Advertisement

The troll who trod on a seal

Once upon a time an evil symbol appeared on the great seal of a sunny, palm-treed kingdom known as El Lay. It was noticed by an angry old troll who grunted in surprise and disgust and hobbled off as quickly as he could to share his surprise and disgust with Aclu, a shining lady in pure white clothes who hated evil symbols.

“Come quick,” puffed the troll, spraying the air with spittle and gesturing with his crooked cane, “evil stalks the land!”

Aclu, who was crocheting doilies containing nondenominational environmental designs, backed off a bit, put her work down and stared hard at the troll, who was as ugly as a gopher but astute enough to spot evil.

“Whither?” she demanded in the idiom often incorporated by persons of purity.

Advertisement

In addition to being ugly and uncommonly dirty, the troll also wasn’t too bright, and “whither” confused him for a moment. Then a little lightbulb appeared in a balloon over his head and he realized that Miss Purity meant “where” in the argot of the refined, as in where’s the evil.

“On a kingdom seal!” he shouted, spraying.

Aclu wanted to ask “Whence?” -- meaning, of course, when did he see it -- but this would just have prolonged the conversation, so she said, “Show us,” utilizing the royal plural.

The troll puffed down the lane he had just traversed, with Aclu striding behind him with great dignity and refinement, picking a golden daffodil for her hair along the way.

Advertisement

Then suddenly the troll stopped, pointed and said, “Hence!” which he remembered from earlier evil discussions with Aclu.

It was indeed the Great Seal of El Lay depicted on the side of the Great Building of the Board, where members of the Grand Board enacted laws and played poker and scratched themselves in unlikely places.

“I see no evil symbol,” Aclu said. But as she peered closer, she saw what the troll had observed and pulled back in horror. “Great Gondola,” she said, her eyes wide with fear, “it’s a circle!”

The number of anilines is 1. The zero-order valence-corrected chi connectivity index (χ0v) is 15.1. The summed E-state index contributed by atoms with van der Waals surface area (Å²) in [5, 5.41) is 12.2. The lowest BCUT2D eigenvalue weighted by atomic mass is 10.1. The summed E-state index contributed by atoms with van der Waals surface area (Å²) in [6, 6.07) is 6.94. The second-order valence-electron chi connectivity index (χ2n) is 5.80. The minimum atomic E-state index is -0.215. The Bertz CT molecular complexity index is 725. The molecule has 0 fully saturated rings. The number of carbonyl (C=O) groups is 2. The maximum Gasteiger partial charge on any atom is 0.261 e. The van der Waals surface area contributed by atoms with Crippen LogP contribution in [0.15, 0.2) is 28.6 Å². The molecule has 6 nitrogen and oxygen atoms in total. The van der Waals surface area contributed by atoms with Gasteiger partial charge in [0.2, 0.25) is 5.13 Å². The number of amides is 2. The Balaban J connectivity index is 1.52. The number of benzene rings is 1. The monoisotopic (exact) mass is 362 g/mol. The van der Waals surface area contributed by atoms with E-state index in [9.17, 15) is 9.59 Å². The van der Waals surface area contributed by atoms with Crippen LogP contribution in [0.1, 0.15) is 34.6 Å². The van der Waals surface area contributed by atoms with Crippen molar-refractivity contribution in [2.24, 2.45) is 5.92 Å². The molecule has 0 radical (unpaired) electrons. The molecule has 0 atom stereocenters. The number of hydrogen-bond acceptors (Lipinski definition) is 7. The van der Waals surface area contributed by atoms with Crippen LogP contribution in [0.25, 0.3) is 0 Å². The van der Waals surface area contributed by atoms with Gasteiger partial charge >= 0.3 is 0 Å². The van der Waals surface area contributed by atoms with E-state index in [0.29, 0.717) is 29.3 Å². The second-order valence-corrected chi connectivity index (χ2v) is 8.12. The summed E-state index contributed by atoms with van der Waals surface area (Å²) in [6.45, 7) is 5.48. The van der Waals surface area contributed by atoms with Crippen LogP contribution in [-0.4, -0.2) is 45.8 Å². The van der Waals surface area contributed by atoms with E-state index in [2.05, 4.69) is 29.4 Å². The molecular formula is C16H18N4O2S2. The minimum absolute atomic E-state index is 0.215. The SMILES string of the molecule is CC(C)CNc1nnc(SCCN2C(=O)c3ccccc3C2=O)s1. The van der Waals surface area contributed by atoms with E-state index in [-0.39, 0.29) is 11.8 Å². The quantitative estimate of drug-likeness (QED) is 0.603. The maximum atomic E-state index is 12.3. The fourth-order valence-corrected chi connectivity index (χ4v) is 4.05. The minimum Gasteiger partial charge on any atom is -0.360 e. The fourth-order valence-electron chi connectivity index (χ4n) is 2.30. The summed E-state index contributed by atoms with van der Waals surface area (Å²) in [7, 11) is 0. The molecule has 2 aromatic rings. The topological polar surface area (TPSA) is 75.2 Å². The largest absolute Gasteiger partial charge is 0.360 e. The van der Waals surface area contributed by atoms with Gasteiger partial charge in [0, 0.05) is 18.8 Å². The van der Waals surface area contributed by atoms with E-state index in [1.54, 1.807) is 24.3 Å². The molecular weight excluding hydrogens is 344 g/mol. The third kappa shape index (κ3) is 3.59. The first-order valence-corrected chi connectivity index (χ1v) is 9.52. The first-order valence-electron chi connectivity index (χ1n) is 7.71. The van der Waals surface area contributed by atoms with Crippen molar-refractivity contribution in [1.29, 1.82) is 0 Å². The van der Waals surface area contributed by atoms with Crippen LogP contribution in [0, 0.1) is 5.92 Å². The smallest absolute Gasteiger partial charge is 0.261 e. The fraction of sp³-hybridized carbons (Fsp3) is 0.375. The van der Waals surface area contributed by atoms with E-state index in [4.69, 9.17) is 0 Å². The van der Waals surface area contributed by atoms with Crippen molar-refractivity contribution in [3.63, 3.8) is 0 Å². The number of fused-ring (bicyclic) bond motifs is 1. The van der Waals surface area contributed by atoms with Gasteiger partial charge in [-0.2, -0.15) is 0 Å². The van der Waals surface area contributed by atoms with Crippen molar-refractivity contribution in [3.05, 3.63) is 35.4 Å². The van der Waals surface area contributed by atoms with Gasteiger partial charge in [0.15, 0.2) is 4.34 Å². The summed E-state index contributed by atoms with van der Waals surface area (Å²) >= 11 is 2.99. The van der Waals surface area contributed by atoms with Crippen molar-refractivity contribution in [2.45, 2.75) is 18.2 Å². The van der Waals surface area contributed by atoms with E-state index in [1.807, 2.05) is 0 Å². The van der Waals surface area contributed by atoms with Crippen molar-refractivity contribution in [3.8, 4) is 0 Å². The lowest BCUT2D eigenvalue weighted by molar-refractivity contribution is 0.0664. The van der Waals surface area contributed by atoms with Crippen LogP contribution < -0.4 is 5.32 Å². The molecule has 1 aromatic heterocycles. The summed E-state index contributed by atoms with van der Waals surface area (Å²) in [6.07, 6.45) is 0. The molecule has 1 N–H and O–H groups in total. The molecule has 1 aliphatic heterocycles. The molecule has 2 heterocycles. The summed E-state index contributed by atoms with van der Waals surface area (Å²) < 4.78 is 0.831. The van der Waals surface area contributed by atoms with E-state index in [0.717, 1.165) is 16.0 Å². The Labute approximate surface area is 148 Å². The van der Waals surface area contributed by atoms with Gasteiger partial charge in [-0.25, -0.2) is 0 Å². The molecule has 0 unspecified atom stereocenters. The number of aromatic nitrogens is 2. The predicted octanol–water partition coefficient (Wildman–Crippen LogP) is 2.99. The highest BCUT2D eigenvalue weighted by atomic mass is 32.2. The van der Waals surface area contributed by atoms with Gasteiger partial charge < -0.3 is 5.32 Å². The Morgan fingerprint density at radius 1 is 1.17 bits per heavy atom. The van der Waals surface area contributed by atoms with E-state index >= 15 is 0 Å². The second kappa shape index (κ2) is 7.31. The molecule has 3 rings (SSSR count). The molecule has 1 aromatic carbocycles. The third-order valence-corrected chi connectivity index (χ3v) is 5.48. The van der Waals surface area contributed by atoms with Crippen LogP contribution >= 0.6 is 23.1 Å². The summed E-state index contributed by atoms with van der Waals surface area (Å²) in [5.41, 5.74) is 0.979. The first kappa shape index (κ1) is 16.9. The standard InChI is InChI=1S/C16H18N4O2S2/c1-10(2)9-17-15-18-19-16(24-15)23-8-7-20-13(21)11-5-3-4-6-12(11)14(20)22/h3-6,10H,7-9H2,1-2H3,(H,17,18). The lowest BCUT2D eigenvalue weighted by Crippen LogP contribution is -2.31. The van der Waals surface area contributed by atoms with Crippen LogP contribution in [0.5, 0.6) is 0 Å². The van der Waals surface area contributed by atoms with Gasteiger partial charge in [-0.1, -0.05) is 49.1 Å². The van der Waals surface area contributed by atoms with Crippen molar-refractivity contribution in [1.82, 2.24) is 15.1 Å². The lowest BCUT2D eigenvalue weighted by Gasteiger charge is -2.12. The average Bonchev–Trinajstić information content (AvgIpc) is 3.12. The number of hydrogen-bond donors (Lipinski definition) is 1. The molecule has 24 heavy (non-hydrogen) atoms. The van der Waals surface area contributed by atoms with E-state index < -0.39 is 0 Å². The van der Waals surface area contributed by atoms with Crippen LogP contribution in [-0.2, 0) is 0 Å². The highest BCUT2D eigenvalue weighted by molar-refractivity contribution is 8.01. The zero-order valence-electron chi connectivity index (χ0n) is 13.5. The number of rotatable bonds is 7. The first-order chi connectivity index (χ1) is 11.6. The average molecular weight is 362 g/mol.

Indeed it was, a teeny-tiny circle just below the foot of the Great Image of Gondola, who was the nonintellectual and religiously unaligned symbol of the kingdom, a plain figure of uncertain gender said to be fashioned after the country’s first celebrity.

Advertisement

The dreaded circle was the icon of a group that believed in the sun, the moon and other circular things. They often met to pray to the image and to dance and sing and say dirty things. Aclu believed, as did the gopher-like troll, that the mere presence of the icon violated the Laws of Non-Commitment that were the very foundation of El Lay.

When Aclu entered the Great Building of the Board, the Grand Board members stood with respect, although Gonzalez kept his eyes surreptitiously on his down-facing cards, which concealed a full house, kings high, and Karoslevsky quickly hid the non-flavored, label-free beer he’d been drinking.

“Welcome, oh Pure One,” said the High Glory of the Grand Board, as the position was called, as Aclu glanced reprovingly at the ace of hearts that had just fallen out of the sleeve of the Grand Board member Evening Summers, a woman known for her abilities to arm-wrestle to the table any man in the kingdom and to shoot an arrow through the eye of a passing crow.

Aclu did not waste time with whithering and whencing but got right to the business of the evil circle on the Great Seal of El Lay. It was mixing evil with purity, she intoned with the aristocratic accent she had developed after traveling through the shire of Angluv one summer, and it was wrong.

Advertisement

She demanded that the symbol be removed by moonset or she would smite the Grand Board with a holy condemnation, whose validity would be considered by the Ultra Grand Court, a body of scary old men with the power to determine piety, remove symbols, cash checks and turn otherwise comely El Layians into goats and manatees.

The very idea terrified the Grand Board, because they knew of what punishment the UGC was capable when prodded by the very epitome of goodness, Aclu the Pure.

“We will remove the circle instantly,” said the High Glory with a tremble in his weak and whiny voice. “Perhaps we will put the leg of a sheep in its place to honor food or a teardrop to recognize sadness.”

Aclu thought about this for a moment, her clear blue eyes deep in concentration, and then said, in a voice of pronouncement as well as aristocracy, “There will be no symbol at all and no seal at all, simply a blank square that will symbolize nothing and thereby offend no one.”

Advertisement

That was all right by the Grand Board, because that’s exactly what it was all about. The vote was unanimous. Aclu blew them kisses, and so did the ugly troll, whose kisses were immediately thrown back in disgust. He went on searching for evil and Aclu went back to crocheting politically acceptable symbols into her unremarkable doilies, as passionless love and noninvolvement settled over the uncommitted land.

*

Al Martinez’s column appears Mondays and Fridays. He’s at al.martinez@latimes.com.


Advertisement
Advertisement